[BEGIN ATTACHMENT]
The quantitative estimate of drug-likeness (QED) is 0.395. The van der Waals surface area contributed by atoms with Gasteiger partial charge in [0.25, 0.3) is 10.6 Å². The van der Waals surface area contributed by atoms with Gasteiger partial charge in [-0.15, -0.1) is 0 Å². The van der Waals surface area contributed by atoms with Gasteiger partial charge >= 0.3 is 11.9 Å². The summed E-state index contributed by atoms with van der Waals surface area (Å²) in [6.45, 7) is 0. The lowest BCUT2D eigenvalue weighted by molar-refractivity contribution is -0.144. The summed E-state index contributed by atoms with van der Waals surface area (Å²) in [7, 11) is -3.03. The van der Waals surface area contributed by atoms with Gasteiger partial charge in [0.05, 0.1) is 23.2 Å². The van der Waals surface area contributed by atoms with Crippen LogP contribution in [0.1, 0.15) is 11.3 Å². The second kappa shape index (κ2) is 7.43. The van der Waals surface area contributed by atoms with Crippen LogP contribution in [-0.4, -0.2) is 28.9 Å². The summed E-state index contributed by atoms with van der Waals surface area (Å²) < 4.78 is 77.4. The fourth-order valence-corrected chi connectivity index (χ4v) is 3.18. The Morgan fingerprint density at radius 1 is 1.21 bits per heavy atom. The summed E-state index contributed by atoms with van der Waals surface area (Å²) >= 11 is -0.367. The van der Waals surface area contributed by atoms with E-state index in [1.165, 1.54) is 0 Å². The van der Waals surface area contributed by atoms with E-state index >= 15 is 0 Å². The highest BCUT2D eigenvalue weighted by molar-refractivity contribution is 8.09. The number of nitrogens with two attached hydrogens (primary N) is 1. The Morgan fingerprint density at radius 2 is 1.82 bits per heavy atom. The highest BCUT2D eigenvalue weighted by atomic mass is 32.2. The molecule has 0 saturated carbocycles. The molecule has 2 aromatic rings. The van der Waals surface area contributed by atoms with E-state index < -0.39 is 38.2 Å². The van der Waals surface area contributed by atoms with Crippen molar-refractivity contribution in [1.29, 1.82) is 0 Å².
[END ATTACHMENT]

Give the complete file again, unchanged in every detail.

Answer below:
The quantitative estimate of drug-likeness (QED) is 0.395. The van der Waals surface area contributed by atoms with Gasteiger partial charge in [0.25, 0.3) is 10.6 Å². The van der Waals surface area contributed by atoms with Gasteiger partial charge in [-0.15, -0.1) is 0 Å². The van der Waals surface area contributed by atoms with Gasteiger partial charge >= 0.3 is 11.9 Å². The summed E-state index contributed by atoms with van der Waals surface area (Å²) in [6.45, 7) is 0. The lowest BCUT2D eigenvalue weighted by molar-refractivity contribution is -0.144. The summed E-state index contributed by atoms with van der Waals surface area (Å²) in [7, 11) is -3.03. The van der Waals surface area contributed by atoms with Gasteiger partial charge in [0.05, 0.1) is 23.2 Å². The van der Waals surface area contributed by atoms with Crippen LogP contribution in [0.1, 0.15) is 11.3 Å². The second kappa shape index (κ2) is 7.43. The van der Waals surface area contributed by atoms with Crippen LogP contribution in [-0.4, -0.2) is 28.9 Å². The summed E-state index contributed by atoms with van der Waals surface area (Å²) < 4.78 is 77.4. The fourth-order valence-corrected chi connectivity index (χ4v) is 3.18. The Morgan fingerprint density at radius 1 is 1.21 bits per heavy atom. The summed E-state index contributed by atoms with van der Waals surface area (Å²) >= 11 is -0.367. The van der Waals surface area contributed by atoms with E-state index in [1.165, 1.54) is 0 Å². The van der Waals surface area contributed by atoms with E-state index >= 15 is 0 Å². The highest BCUT2D eigenvalue weighted by molar-refractivity contribution is 8.09. The number of nitrogens with two attached hydrogens (primary N) is 1. The Morgan fingerprint density at radius 2 is 1.82 bits per heavy atom. The highest BCUT2D eigenvalue weighted by atomic mass is 32.2. The molecule has 0 saturated carbocycles. The molecule has 2 aromatic rings. The van der Waals surface area contributed by atoms with E-state index < -0.39 is 38.2 Å². The van der Waals surface area contributed by atoms with Crippen molar-refractivity contribution in [1.29, 1.82) is 0 Å².